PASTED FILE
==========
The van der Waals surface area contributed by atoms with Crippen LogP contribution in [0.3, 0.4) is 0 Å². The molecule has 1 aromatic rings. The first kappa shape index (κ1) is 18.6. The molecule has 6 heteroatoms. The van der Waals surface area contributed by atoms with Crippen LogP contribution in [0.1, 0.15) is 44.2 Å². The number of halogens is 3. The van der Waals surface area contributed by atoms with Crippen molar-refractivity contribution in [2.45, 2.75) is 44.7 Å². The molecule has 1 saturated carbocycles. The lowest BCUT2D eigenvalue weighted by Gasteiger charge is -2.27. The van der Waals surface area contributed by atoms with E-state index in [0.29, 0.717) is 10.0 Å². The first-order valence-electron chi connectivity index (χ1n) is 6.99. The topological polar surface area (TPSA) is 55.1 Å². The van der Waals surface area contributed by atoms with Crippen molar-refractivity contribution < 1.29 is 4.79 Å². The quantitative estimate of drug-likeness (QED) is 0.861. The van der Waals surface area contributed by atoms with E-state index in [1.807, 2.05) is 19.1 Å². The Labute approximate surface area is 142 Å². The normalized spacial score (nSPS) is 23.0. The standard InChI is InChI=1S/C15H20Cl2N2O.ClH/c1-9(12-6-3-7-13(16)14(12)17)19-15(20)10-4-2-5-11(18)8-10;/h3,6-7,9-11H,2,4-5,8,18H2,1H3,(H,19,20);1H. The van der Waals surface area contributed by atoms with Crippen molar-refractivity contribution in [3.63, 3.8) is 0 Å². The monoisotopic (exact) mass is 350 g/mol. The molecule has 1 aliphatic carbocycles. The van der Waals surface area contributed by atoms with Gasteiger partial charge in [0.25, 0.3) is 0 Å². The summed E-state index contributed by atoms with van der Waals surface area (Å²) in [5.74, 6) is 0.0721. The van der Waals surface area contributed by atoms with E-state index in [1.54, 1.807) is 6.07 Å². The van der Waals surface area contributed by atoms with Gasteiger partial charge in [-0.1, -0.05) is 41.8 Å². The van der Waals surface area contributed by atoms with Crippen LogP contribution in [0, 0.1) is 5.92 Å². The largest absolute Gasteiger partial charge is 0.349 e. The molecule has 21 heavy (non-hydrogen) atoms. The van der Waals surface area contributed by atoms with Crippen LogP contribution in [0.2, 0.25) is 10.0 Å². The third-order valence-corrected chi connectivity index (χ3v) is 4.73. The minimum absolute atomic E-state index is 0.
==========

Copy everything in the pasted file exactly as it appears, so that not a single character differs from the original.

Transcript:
The van der Waals surface area contributed by atoms with Crippen LogP contribution in [0.3, 0.4) is 0 Å². The molecule has 1 aromatic rings. The first kappa shape index (κ1) is 18.6. The molecule has 6 heteroatoms. The van der Waals surface area contributed by atoms with Crippen LogP contribution in [0.1, 0.15) is 44.2 Å². The number of halogens is 3. The van der Waals surface area contributed by atoms with Crippen molar-refractivity contribution in [2.45, 2.75) is 44.7 Å². The molecule has 1 saturated carbocycles. The lowest BCUT2D eigenvalue weighted by Gasteiger charge is -2.27. The van der Waals surface area contributed by atoms with E-state index in [0.29, 0.717) is 10.0 Å². The first-order valence-electron chi connectivity index (χ1n) is 6.99. The topological polar surface area (TPSA) is 55.1 Å². The van der Waals surface area contributed by atoms with Crippen molar-refractivity contribution < 1.29 is 4.79 Å². The quantitative estimate of drug-likeness (QED) is 0.861. The van der Waals surface area contributed by atoms with E-state index in [1.807, 2.05) is 19.1 Å². The Labute approximate surface area is 142 Å². The normalized spacial score (nSPS) is 23.0. The standard InChI is InChI=1S/C15H20Cl2N2O.ClH/c1-9(12-6-3-7-13(16)14(12)17)19-15(20)10-4-2-5-11(18)8-10;/h3,6-7,9-11H,2,4-5,8,18H2,1H3,(H,19,20);1H. The van der Waals surface area contributed by atoms with Crippen molar-refractivity contribution in [3.63, 3.8) is 0 Å². The monoisotopic (exact) mass is 350 g/mol. The molecule has 1 aliphatic carbocycles. The van der Waals surface area contributed by atoms with Gasteiger partial charge in [0.25, 0.3) is 0 Å². The summed E-state index contributed by atoms with van der Waals surface area (Å²) in [5.74, 6) is 0.0721. The van der Waals surface area contributed by atoms with E-state index in [1.54, 1.807) is 6.07 Å². The van der Waals surface area contributed by atoms with Gasteiger partial charge in [-0.1, -0.05) is 41.8 Å². The van der Waals surface area contributed by atoms with Crippen LogP contribution in [0, 0.1) is 5.92 Å². The largest absolute Gasteiger partial charge is 0.349 e. The molecule has 21 heavy (non-hydrogen) atoms. The van der Waals surface area contributed by atoms with Crippen LogP contribution in [0.2, 0.25) is 10.0 Å². The third-order valence-corrected chi connectivity index (χ3v) is 4.73. The minimum absolute atomic E-state index is 0.